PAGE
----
JEFF YANG: Dodgeball. I mean, I love team sports. I have nothing against team sports. I have issues with mob sports, and dodgeball is - from my own personal experience - the one systematized opportunity for bullies to target the - essentially, to winnow the herd from the weak and infirm, and I was that kid. I was the fat kid with glasses who looked like, you know, different from everybody else, ethnically and otherwise. And they ban head shots in dodgball, but they do not ban crotch shots. So it was persistently an opportunity for those guys who wanted to ascertain their place on the pecking order and food chain to crush the plankton of the classroom.

MARTIN: OK. Tell us how you really feel, Jeff. Anupy, what about you? You were telling us that your daughter recently came home and said that they can't play tag anymore.

SINGLA: You know, she was talking about that because I was telling her that I was going to be doing this interview and she'd said that - they probably didn't come out and completely ban tag, but they were discouraging them from playing tag. They go to a city school and playgrounds in the city are on rooftops sometimes, so they have less space. And I said, well, what are you doing instead? She said, well, we came up with the great game. It's called stomp. So what they do is, they stomp on each other's feet to see if they can actually, you know, get somebody or if the other person avoids it. And she says, mommy, let me try it on you, and it hurts.

So I kind of feel like, well, you know, you could ban something but something else is going to come and take its place anyway. And so we have to look for different ways to probably make whatever's out there on the playground something that everyone can play. And yeah, somebody's going to get hit by a ball hard once in a while. But at the same time, if we ban something, something else is going to come in and we're going to have problems with that, too. So why put a band-aid on the problem?

MARTIN: Cheryl, what about you? I understand that your organization actually recommends that schools take dodgeball out of their physical education classes and recess. Why? and do you have - do you make a distinction between dodgeball and other games involving a ball, like soccer?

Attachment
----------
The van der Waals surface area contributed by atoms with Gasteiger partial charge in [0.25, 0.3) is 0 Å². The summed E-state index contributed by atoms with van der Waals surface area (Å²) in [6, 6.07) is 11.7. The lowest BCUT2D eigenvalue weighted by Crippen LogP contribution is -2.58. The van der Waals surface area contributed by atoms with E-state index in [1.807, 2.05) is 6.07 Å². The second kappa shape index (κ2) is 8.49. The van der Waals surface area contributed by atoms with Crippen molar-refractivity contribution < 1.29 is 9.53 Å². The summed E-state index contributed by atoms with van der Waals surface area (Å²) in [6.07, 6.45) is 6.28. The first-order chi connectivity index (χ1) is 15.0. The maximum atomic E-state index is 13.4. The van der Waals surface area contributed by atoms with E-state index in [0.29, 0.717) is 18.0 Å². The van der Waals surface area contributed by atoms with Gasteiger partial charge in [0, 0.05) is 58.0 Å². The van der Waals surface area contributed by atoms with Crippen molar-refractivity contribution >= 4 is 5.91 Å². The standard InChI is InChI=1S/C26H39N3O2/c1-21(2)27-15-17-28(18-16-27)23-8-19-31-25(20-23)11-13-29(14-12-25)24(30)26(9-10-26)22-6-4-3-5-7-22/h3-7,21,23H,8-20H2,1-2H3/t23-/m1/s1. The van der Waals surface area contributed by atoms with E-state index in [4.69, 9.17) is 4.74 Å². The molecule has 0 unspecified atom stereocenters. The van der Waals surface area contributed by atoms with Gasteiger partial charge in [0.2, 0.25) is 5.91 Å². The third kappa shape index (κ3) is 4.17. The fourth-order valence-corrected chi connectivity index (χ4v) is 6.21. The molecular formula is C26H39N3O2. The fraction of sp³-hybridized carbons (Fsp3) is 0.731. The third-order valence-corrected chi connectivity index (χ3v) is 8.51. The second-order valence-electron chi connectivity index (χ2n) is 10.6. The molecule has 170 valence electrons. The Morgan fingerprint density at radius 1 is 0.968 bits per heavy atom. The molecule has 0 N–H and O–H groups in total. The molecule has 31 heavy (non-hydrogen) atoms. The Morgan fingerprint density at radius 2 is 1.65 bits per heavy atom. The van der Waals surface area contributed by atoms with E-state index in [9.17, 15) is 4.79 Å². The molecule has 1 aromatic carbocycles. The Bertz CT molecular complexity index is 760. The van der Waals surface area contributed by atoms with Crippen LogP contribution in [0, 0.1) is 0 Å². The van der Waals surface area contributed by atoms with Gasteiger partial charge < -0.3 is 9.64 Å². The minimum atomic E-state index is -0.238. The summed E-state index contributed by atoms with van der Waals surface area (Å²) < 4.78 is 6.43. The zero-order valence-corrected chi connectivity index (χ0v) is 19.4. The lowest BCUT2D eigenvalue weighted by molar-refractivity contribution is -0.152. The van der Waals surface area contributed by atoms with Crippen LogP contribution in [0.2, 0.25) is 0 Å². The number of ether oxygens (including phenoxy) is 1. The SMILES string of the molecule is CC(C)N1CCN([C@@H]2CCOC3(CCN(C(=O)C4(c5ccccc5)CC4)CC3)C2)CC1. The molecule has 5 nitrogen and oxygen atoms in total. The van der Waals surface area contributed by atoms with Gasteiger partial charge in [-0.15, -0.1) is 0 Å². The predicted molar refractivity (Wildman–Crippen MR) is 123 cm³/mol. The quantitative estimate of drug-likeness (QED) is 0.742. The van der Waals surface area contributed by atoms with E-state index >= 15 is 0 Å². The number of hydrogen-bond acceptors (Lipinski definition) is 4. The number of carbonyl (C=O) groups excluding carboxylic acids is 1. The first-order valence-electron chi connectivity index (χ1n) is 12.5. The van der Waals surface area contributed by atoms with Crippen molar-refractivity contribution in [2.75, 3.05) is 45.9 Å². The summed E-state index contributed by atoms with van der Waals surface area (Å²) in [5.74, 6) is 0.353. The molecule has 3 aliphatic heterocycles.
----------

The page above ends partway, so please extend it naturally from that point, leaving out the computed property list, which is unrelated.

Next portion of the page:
CHERYL RICHARDSON: Absolutely. Dodgeball, like tag, are elimination games where students who are the lowest skilled are eliminated from the game first. So it's counter-productive to the goals of physical education, where you're creating a supportive environment for learning and practicing skills. So dodgeball doesn't fall in the same category as other sports like basketball or soccer, things like that. And as Jeff mentioned, it also create - it does create that great opportunity for intimidating or bullying other students.

MARTIN: Well, what about - I mean, by that standards, so does spelling bees. I mean, don't spelling bees eliminate kids, you know, or like math challenge or things of that sort? I mean, are you just saying that competition is inherently bad? What's the - tell me.

RICHARDSON: No, competition is not inherently bad, and I think if we, you know, give every kid the trophy, that we're setting them up for failure later on in life because it takes away their opportunity to learn resilience and perseverance and all those very valuable life skills. It's the environment that the teacher creates, kind of like what Leslie mentioned earlier. That the teacher, even though it wasn't a successful experience, the teacher was able to point out positive parts of it and turn it into a positive learning lesson.